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COLUMBUS — The Big Ten nodded to its heritage two years ago with the ambiguously named Legends and Leaders divisions.
Now, the widely ridiculed designations soon could be history.
Big Ten presidents and chancellors are prepared to vote on proposals of geographically redistributed — and rebranded — divisions and a new nine-game conference schedule, Ohio State athletic director Gene Smith confirmed to The Blade.
With Rutgers and Maryland joining the Big Ten in 2014, the conference is expected to move to two, seven-team divisions cleaved along an east-west split, which most significantly means Ohio State and Michigan would be in the same grouping.
The East division would have OSU, UM, Indiana, Maryland, Michigan State, Penn State, and Rutgers. The West division would be Illinois, Iowa, Minnesota, Nebraska, Northwestern, Purdue, and Wisconsin.
The Big Ten also appears set to expand to a nine-game conference schedule beginning in 2016.
“Everybody’s leaning that way,” Smith said, “but we haven’t finalized it.”
The proposals and impending vote, which could come as early as this week, were first reported by ESPN.com.
For the Big Ten, it marks a major reversal of field. While the divisions put in place for the 2011 season ignored geography in favor of competitive balance — and separated Ohio State (Leaders) and Michigan (Legends) — officials chose to draw a dividing line down the middle of the conference.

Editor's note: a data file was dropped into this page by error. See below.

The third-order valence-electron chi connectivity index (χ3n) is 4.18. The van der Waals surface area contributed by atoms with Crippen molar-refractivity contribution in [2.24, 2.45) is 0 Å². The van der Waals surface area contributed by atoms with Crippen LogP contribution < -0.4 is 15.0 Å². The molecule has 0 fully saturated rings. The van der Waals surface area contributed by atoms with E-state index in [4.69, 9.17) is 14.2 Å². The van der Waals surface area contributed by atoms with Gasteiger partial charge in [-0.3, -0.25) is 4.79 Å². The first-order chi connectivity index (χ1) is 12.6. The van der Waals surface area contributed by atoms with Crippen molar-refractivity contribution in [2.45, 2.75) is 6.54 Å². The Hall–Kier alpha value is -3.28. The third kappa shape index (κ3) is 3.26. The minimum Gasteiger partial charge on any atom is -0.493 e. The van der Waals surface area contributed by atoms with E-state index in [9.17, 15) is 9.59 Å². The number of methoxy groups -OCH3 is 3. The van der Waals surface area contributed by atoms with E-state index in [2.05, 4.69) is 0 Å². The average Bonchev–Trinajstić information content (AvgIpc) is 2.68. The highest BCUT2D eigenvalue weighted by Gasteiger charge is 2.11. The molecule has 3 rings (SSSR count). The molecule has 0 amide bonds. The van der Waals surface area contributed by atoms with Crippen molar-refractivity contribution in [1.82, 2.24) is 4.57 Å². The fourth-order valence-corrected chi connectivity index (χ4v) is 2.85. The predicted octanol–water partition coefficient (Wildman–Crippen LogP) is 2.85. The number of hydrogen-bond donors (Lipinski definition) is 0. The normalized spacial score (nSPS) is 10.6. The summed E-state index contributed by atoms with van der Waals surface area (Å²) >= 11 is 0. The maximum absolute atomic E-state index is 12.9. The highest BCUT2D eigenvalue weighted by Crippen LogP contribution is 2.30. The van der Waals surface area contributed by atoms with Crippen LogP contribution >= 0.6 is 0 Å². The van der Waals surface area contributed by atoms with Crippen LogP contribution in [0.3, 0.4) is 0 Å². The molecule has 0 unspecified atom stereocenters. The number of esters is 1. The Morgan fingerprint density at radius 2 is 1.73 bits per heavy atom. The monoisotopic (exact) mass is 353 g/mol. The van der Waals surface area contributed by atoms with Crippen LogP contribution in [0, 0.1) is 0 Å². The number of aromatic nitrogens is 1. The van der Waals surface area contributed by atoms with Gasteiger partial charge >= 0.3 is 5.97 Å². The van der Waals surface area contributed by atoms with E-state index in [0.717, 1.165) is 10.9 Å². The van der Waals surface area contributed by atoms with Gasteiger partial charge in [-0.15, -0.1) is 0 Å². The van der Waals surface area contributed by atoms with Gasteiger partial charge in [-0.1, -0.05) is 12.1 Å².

The final debate centered on where to put Indiana and Purdue, with league administrators leaning toward having the Hoosiers in the East, Smith said. ESPN.com reported Indiana and Purdue will be the only protected “crossover” game — the same way OSU-UM and other league rivalries are in the current setup.
Ohio State and Michigan would meet with the stakes raised even further — a berth in the Big Ten championship game the likely prize more often than not.
Smith said he has attended Big Ten meetings open “to what’s best for the league,” but he and Michigan athletic director Dave Brandon said they preferred the two titans to be in the same division, which would eliminate the prospect of back-to-back showdowns in the regular-season finale and league title game.
As for the expanded schedule, the move from eight league games to nine represents an agreeable common ground.
Smith and others were initially intrigued by moving into uncharted grounds with a 10-game conference schedule. That would eliminate the home-road imbalance of the nine-game model, maximize the value of the Big Ten’s next national TV contract (the current $100 million-per-year deal with ABC/ESPN expires after the 2016 season), and help fill out schedules at a time when non-conference home games are becoming increasingly expensive to arrange.
Brandon has said the business models at Michigan and Ohio State depend on averaging seven home games per season.
Ultimately, though, nine conference games was seen as more practical.
At least for now. The old-guard conference has never been more open to change.
Contact David Briggs at: firstname.lastname@example.org, 419-724-6084, or on Twitter @ DBriggsBlade.